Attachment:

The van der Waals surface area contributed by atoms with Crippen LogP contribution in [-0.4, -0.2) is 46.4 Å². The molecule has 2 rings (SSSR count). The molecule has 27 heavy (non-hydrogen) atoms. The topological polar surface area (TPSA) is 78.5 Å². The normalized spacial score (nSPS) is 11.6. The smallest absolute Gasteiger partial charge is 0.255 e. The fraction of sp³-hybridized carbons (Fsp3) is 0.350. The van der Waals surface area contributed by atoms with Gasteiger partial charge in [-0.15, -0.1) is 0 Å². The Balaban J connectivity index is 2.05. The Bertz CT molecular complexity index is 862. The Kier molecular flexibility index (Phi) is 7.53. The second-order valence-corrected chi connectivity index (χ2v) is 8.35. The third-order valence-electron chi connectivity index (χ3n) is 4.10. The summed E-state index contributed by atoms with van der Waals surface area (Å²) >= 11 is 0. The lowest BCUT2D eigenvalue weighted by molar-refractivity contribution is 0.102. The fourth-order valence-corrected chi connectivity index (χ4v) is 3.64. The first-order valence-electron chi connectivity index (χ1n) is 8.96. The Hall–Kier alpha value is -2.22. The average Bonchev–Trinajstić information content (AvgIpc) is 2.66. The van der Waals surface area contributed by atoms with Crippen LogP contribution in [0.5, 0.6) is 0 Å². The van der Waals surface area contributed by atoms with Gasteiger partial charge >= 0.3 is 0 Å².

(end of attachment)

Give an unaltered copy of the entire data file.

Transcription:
The van der Waals surface area contributed by atoms with Crippen LogP contribution in [-0.4, -0.2) is 46.4 Å². The molecule has 2 rings (SSSR count). The molecule has 27 heavy (non-hydrogen) atoms. The topological polar surface area (TPSA) is 78.5 Å². The normalized spacial score (nSPS) is 11.6. The smallest absolute Gasteiger partial charge is 0.255 e. The fraction of sp³-hybridized carbons (Fsp3) is 0.350. The van der Waals surface area contributed by atoms with Gasteiger partial charge in [-0.15, -0.1) is 0 Å². The Balaban J connectivity index is 2.05. The Bertz CT molecular complexity index is 862. The Kier molecular flexibility index (Phi) is 7.53. The second-order valence-corrected chi connectivity index (χ2v) is 8.35. The third-order valence-electron chi connectivity index (χ3n) is 4.10. The summed E-state index contributed by atoms with van der Waals surface area (Å²) >= 11 is 0. The lowest BCUT2D eigenvalue weighted by molar-refractivity contribution is 0.102. The fourth-order valence-corrected chi connectivity index (χ4v) is 3.64. The first-order valence-electron chi connectivity index (χ1n) is 8.96. The Hall–Kier alpha value is -2.22. The average Bonchev–Trinajstić information content (AvgIpc) is 2.66. The van der Waals surface area contributed by atoms with Crippen LogP contribution in [0.5, 0.6) is 0 Å². The van der Waals surface area contributed by atoms with Gasteiger partial charge >= 0.3 is 0 Å².